To illustrate potential peaking scenarios, we assume the growth rate of emissions linearly approaches zero in the respective years. Assuming that the minimum non-fossil share and the latest possible peaking (in 2030) are consistent, we adapt the starting growth rate in 2020 so that the absolute total emission level matches the calculated level resulting from the non-fossil fuel target.
Current policy projections
For projections of energy-related CO2 emissions, we use projections from the World Energy Outlook 2014. We adjust the renewable energy capacity based on the Bloomberg New Energy Finance report (Bloomberg New Energy Finance, 2013), and the share of gas and the cap on coal according to the National Action Plan on Climate Change (The People’s Republic of China, 2014). For non-CO2 emissions, we use growth rates from US EPA’s anthropogenic GHG emissions projections applied to the historic data, and use growth rates from the IEA’s Energy Technology Perspectives report (IEA, 2010) for CO2 process emissions. Later ETPs do not provide country level data.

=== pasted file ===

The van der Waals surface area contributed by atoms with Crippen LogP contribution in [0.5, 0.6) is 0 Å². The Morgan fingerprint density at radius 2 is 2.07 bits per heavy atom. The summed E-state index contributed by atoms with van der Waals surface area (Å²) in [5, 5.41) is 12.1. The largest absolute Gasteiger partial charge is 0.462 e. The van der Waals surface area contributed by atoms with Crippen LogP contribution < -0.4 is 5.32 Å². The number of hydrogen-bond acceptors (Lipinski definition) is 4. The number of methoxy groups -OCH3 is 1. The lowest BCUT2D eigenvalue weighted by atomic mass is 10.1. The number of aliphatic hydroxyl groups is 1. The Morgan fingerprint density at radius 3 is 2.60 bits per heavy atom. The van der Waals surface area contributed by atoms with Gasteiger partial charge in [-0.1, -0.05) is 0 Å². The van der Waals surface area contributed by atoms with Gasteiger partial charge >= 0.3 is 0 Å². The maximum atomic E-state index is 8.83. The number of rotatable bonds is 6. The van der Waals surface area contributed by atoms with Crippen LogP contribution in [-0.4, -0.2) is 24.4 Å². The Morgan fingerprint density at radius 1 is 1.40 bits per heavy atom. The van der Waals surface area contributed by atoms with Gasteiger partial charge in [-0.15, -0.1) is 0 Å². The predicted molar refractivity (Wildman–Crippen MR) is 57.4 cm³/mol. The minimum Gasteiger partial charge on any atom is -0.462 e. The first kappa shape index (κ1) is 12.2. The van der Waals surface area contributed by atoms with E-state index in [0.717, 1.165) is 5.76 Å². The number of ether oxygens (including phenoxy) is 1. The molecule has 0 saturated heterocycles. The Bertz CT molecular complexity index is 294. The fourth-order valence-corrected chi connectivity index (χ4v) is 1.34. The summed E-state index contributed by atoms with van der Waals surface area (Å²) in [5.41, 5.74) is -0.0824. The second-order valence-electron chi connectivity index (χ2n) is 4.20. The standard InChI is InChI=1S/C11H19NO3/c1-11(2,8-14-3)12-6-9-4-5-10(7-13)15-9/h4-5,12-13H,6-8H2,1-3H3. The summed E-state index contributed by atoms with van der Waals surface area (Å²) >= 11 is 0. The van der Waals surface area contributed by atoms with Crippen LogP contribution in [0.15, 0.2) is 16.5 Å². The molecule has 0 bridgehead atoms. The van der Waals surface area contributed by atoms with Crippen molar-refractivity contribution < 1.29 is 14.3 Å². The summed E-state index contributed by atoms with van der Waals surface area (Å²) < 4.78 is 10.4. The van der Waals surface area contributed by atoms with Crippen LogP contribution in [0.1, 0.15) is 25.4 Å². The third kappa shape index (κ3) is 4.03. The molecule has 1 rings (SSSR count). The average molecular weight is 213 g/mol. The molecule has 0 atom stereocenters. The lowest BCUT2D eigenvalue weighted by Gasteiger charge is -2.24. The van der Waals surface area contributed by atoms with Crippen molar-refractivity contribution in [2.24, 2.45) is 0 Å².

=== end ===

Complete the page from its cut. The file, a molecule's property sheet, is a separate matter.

We further reduce emissions based on calculations on the impact of the increased renewable energy targets, the target of 10% gas and the targeted decrease in coal consumption. The cap resulting from the coal decrease uses the Chinese data from the recent communication as a starting point: The 160 million tons coal are converted to Mtoe and subtracted from the 2014 value (assuming that coal consumption in 2015 will be at a similar level as in 2014).
To quantify emission reductions from the fuel switch, we consider two options. The first is to maintain the total primary energy fix as in the current policy scenario of the WEO2014 (we assume that the targets are met by shifting from coal towards gas and renewables). The second option is to allow for some flexibility in the total primary energy demand and assume that the coal cap is reached through increasing efficiency additionally to the already expected development of renewable energy and gas.
When shifting away from coal, it is likely that China will shut down older combustion facilities first. This changes the efficiency of the combustion of the primary energy and thus the emissions factor. To reflect this, we use an average of the WEO2014 current policy scenario and the new policy scenario for our calculations.